Project Management

Plastic Risk Managment - Part 2 of 3

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Richard Maltzman
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Categories: ocean, opportunity, plastic

In Part 1 of this post, I presented the problem – the threat – of not one, but several giant plastic garbage patches in Earth’s oceans and what that means to sea life (and land life, for example, human project managers).  Taking a project management approach, I provided information on the threat so we could understand the impact and begin to identify risk responses.  That post closed with research from Professor Jenna Jemback of the University of Georgia and a challenge from me to you to count the number of plastic items you touched in a particular period after reading the post.

First, let me thank those of you who responded (quite a few!). Typically, the number was over 50 in just a few hours, one of you even counted 20 touched plastic items on your way to your car after reading the article!

So you literally can sense this threat, perhaps in a very tactile way you hadn’t before.

Let’s switch gears now, and do what we do best as project managers, look at solving the problem – even turning the threat into an opportunity - or a whole portfolio of opportunities.

In the remaining parts of this post I’ll talk about how industry has responded (Part 2) and will save the best for last in Part 3, which will probably make you smile because it is about a tremendous project to solve the problem – so you may actually smile twice - once for the project itself and once for the potential results it seems capable of providing.

In this short Part 2, however, I will talk in general about the way industry has the chance to step up and help solve the problem but also do that in a way that generates revenue and pays off for investors.

They say: “follow the money” to help trace corruption – or solve problems.  Here (thankfully) we are focused on solving problems.  So I begin Part 2 with a report that – well, I’ll let the abstract of the report tell you about itself:

The goal of this report is to show how private capital can play a meaningful role in tackling the issues of plastic pollution across the world’s ocean. Numerous investment opportunities are highlighted across the risk/return spectrum where investors can gain a return on investment, while also having a meaningful impact on the problem of ocean plastics

In the foreword of the report, we also find this:

This is a challenge of global proportions, but, if there is good news, it is that the worst effects of ocean plastics can still be avoided with strategic, timely and coordinated actions. There is still time, and there is ample opportunity, for diverse funders to make a series of well-orchestrated, high-impact investments that will meaningfully shift the trajectory our ocean is currently following.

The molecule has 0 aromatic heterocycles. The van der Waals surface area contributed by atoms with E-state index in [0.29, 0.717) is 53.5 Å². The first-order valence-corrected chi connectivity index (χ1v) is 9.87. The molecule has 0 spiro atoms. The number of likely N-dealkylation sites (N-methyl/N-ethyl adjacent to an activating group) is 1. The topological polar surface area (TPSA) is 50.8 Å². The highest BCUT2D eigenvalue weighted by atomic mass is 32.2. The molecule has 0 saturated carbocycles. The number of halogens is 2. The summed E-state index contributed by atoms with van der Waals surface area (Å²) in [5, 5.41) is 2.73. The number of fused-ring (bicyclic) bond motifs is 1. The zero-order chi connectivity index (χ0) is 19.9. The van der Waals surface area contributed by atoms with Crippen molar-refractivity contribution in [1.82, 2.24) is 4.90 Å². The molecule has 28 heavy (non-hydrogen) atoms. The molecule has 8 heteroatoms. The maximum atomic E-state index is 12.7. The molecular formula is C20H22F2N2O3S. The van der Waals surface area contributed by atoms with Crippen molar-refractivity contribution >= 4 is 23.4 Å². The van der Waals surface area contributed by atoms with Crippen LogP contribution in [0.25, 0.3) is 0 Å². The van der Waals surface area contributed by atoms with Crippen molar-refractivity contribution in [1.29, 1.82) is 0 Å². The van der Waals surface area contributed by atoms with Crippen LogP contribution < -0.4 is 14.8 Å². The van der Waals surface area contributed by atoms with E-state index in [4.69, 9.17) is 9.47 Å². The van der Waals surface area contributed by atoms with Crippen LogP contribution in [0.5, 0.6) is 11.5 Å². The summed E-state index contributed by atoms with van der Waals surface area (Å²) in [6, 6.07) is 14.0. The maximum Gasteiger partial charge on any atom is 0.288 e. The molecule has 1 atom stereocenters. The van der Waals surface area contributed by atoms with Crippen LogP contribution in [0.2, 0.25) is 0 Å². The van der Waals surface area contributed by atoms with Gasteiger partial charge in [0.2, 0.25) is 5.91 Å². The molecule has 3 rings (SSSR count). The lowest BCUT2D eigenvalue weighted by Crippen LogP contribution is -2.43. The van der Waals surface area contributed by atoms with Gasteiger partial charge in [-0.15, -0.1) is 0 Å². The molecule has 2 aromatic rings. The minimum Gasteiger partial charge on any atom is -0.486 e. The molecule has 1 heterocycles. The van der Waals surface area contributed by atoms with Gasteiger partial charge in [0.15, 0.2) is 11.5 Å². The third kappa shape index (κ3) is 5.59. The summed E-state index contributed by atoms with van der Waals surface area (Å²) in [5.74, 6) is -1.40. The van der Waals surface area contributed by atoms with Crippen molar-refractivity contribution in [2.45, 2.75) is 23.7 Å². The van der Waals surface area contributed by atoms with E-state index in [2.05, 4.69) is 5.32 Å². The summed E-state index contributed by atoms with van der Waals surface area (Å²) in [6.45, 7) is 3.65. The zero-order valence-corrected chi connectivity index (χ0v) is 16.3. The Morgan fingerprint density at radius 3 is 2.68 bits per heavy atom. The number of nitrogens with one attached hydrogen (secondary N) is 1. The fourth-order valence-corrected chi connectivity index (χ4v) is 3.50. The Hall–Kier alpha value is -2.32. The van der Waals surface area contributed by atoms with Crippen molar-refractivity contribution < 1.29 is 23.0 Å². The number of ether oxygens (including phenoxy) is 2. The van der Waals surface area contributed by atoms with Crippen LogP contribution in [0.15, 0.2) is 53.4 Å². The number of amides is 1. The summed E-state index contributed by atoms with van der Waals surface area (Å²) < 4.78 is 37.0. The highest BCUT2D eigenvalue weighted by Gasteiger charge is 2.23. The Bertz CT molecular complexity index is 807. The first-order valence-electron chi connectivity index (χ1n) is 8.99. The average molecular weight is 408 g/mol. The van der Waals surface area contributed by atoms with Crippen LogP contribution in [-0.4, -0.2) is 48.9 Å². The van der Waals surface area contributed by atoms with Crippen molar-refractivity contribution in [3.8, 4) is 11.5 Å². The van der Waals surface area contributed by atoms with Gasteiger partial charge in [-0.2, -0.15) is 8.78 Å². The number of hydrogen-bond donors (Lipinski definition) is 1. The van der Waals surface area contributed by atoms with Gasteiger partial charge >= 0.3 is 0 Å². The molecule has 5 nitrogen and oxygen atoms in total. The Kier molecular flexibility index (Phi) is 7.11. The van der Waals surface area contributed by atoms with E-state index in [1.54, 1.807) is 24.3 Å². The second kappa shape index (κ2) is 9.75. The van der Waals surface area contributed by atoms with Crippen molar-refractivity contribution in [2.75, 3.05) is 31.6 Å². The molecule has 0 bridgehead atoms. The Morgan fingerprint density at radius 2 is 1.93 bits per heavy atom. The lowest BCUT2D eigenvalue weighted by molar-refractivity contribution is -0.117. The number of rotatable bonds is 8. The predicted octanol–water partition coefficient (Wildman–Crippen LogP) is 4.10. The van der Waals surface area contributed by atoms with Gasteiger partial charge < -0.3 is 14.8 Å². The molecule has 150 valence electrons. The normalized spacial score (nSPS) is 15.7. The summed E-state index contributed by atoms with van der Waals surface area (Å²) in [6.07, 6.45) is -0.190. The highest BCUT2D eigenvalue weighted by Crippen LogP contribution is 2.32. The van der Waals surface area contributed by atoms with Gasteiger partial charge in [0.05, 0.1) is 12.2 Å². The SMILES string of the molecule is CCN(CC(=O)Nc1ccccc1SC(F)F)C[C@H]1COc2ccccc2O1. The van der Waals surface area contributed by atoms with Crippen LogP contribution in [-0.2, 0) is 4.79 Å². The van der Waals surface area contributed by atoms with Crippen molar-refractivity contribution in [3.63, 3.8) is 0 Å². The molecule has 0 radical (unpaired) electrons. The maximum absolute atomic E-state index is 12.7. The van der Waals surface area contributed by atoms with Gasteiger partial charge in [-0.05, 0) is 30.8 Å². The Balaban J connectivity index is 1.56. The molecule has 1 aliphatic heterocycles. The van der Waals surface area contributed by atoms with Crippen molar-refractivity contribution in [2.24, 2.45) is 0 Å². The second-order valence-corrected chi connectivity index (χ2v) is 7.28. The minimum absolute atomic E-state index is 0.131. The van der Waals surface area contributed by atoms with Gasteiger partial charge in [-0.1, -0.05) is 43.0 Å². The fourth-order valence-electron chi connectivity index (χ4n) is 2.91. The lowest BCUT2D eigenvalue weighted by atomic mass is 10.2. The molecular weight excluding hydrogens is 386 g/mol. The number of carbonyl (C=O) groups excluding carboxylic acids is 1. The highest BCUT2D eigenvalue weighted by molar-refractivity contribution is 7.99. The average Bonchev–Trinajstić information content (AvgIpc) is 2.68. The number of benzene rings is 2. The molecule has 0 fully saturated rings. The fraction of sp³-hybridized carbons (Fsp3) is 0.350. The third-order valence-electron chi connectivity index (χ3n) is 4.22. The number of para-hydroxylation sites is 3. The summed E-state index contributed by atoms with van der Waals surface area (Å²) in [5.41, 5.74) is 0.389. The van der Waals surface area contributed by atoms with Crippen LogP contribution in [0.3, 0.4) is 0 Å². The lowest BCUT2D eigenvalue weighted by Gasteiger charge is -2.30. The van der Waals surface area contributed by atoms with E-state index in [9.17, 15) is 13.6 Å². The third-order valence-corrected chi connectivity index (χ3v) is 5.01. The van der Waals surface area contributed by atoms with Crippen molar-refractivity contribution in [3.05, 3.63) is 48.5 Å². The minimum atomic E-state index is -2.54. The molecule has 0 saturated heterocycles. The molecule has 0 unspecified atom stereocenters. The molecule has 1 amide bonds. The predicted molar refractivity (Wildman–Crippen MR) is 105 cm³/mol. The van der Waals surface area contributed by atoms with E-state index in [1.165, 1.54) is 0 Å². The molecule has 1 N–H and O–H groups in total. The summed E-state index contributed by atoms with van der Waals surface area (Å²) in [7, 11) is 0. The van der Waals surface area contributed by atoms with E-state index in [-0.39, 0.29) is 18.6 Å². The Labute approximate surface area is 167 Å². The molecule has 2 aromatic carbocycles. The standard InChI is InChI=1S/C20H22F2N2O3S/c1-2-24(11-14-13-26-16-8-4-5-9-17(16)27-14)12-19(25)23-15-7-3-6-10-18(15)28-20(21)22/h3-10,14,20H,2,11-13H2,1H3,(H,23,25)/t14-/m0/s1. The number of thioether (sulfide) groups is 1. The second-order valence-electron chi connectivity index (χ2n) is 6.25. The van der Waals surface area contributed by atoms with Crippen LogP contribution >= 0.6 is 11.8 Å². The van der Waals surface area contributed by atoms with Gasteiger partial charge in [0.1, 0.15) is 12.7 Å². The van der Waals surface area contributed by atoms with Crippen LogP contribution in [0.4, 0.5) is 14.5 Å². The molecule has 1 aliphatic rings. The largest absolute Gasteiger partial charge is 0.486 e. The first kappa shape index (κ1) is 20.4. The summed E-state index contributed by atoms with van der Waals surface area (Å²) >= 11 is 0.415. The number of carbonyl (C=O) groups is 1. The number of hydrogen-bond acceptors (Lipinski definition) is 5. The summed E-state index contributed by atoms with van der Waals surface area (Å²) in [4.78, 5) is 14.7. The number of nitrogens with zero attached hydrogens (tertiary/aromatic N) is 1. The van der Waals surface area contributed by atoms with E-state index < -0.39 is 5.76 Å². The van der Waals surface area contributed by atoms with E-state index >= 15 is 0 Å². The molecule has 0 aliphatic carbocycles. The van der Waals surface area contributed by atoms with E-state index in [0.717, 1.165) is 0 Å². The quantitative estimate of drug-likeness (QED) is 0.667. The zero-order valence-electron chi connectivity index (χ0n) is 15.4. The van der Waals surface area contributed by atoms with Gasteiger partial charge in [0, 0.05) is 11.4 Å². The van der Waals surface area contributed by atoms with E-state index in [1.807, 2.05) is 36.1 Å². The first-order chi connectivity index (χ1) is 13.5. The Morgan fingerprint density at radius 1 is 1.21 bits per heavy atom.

Do you see the connection to project management? “Strategic, timely, and coordinated actions” – hello, project managers, this is our ‘thang’, isn’t it?  Overseeing “well-orchestrated, high-impact investments” – isn’t that the signature work of our profession?  It sure is!

Here are the opportunities covered in the report:

Opportunities From Source Through Use

  • Accelerate and Scale
  • Better Materials
  • Promote Innovative Products and Circular Business Models

Opportunities With Post-Consumer Plastics

  • Advance Collection, Tracking, and Sorting Innovations
  • Engage and Support the Informal Waste Sector
  • Enhance Recycling, Repurposing, and Composting
  • Develop Responsible Waste-to-Energy Conversion Solutions
  • Support Integrated Waste Management Solutions

The report is huge, is full of opportunities, and mentions the word “project” dozens of times.

So let’s just pick one – Waste to Energy (WTE) and take a look at the opportunities.  Below is a video from the American Chemistry Council and although it starts with a bit on recycling plastics, it moves quickly to an illustration of  the many ways that non-recyclable plastics can be converted to energy in such ways as gasification.



Again, this is just one of the many branches pointed to in the report, and from this, you can learn much more by going to:

American Chemistry site on Plastics

Materials Recovery For the Future (MRFF)

But take a look at the entire report, too:

The best is yet to come – in Part 3 we will look at something really special – a project to go right after the problem and collect the waste that is already “out there’ in the oceans. 

That's in part 3... coming soon!

Posted by Richard Maltzman on: August 06, 2018 11:24 AM | Permalink

Comments (6)

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Thanks, Richard,

Love those post. If people could just realize that we are actually eating the plastic we don't manage. How much microplastic do we eat in sea products? The plastic that comes from microbead in shampoo, toothpaste and other products or from degradation of bigger items.

Thanks for sharing!!

Thanks for sharing. Let's maintain our part in reducing, reusing, and recycling plastics.

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The greatest mistake you can make in life is to be continually fearing you will make one.

- Elbert Hubbard